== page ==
My aunt told me that one of the worst drives she had ever completed was one from Iowa to Washington D.C. I listened to her, listened to the accent she had inherited from my now-deceased grandmother, one where the letter ‘r’ is introduced into words where it is otherwise absent. “That drive was awful,” she said, “I hated driving to Washington. Hated driving because Illinois, Indiana, Ohio … it is all one giant, flat cornfield.”
It’s hard to argue, especially when you’re used to ups and downs and curves and swerves. When I cross the Mississippi, switch my eyes from the expansive, slow blue to the downward slope of the bridge, the road evens out, flattens, jolts me and my car as I transition from bridge to ground. Flat, endless ground. The hills have disappeared, faded, dissipated into nothingness, into those endless cornfields.
It’s a land of rural harshness. A land of nostalgia. Of fields and farms, agriculture and animals. Of forgotten homes, abandoned schools, dilapidated businesses. It has been unchanged for decades. Unchanged, save for the juxtapositions that dot the hillsides—technologies that balance decades of agricultural tradition.
I document things, drive past stereotypes and Midwest hilarities for which my “California friends” would tease me. Without a recorder, I reach for my phone, the digital holder of my reflections and observations. “Tell your friends you drove past a town called ‘Mud Creek,’” I say, the microphone inches from my lips. “Tell them you think this land fits as many stereotypes as it defies. I mean, both Iowa and Indiana are forgotten by the mainstream, forgotten by urban development. They’re similar in that way, but, yet … they’re so different.” I sucked in a breath of air. “So various in accents and eatings and habits and cities and … weather.” I wrinkled my brow. “All the same, that which is humble is often forgotten.”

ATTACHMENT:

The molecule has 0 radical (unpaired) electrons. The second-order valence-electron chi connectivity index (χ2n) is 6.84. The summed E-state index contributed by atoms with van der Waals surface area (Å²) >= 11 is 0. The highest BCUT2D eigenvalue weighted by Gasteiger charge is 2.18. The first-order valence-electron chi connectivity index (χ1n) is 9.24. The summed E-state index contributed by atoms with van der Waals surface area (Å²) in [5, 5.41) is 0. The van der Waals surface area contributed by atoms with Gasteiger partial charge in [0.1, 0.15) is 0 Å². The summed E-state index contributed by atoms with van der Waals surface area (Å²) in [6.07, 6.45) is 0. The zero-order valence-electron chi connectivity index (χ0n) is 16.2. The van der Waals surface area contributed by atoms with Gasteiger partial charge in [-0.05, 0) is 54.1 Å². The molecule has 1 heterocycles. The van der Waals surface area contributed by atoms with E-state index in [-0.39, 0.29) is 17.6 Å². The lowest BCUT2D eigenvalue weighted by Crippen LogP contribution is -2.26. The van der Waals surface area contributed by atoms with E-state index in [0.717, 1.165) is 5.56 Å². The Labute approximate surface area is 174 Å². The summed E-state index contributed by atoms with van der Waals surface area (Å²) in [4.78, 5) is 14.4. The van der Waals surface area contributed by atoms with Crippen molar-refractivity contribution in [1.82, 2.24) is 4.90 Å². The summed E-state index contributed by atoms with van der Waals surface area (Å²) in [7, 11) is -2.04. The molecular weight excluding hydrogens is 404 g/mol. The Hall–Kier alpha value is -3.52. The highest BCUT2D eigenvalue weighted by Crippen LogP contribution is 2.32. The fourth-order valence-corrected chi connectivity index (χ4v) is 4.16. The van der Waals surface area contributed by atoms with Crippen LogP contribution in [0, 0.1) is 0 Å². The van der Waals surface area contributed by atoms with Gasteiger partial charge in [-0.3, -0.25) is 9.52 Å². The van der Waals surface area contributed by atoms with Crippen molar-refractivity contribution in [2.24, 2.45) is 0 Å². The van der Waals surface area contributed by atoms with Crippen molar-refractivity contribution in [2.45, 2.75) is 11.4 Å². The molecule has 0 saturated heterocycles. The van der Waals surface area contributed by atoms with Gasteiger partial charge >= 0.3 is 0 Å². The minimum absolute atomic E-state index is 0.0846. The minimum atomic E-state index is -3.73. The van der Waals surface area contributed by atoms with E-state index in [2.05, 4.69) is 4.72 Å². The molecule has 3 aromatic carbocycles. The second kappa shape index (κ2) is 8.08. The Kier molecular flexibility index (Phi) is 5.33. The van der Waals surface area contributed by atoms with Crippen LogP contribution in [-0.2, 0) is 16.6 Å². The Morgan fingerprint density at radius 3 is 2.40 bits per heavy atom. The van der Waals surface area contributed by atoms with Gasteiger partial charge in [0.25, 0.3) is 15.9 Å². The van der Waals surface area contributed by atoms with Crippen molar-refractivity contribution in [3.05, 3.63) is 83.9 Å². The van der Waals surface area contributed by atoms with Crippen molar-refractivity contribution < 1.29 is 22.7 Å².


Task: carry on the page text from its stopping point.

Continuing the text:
I drove. I drove. I drove. The caffeine with which I abused my body forced me to stop frequently, forced me out of the car and into the warmth of Illinois welcome centers, each with its a distinct, regional name. “Spoon River Rest Stop?” I absurdly ask, to no one other than myself. My boots click on the tiled floor as I cross to enter the restroom. “SPOOOOooooOOOn RIIIIIIIIIVER …. Sixty-second mIIIIIiiiile….”
Illinois holds other oddities, and as I speak to Hans and my mother—letting them know my progress across the prairie—I notice a rest stop vending machine, one stocked with jerky and Corn Nuts and dill pickles. “I need to get out of the Midwest,” I remark to my mother, who laughs when I inform her of the machine’s encapsulated “fair food.”
Another stop, another trip to the restroom. It takes a few moments for me to realize that the toilet handle is above my head; I reach for it, pull it, hear the familiar swoosh of water and briefly feel as if I am in a distant country—one that employs suspended water tanks and pull-chains. Feelings of grandeur are fast-fleeting, for it isn’t long before I see a license plate with the abbreviation “PORKLVR.”
I laugh. Finally laugh. Giggle to myself in the car, giggling as Straight No Chaser hums their way through “The Twelve Days of Christmas.” “Not long,” I tell myself. “You’re almost there.” I glance at the cache of Mountain Dew bottles, the half-eaten box of Goldfish crackers. I sip more of my Monster, the sweet acid dripping down my throat and into my veins, which convulsed with manufactured energy. “Almost.”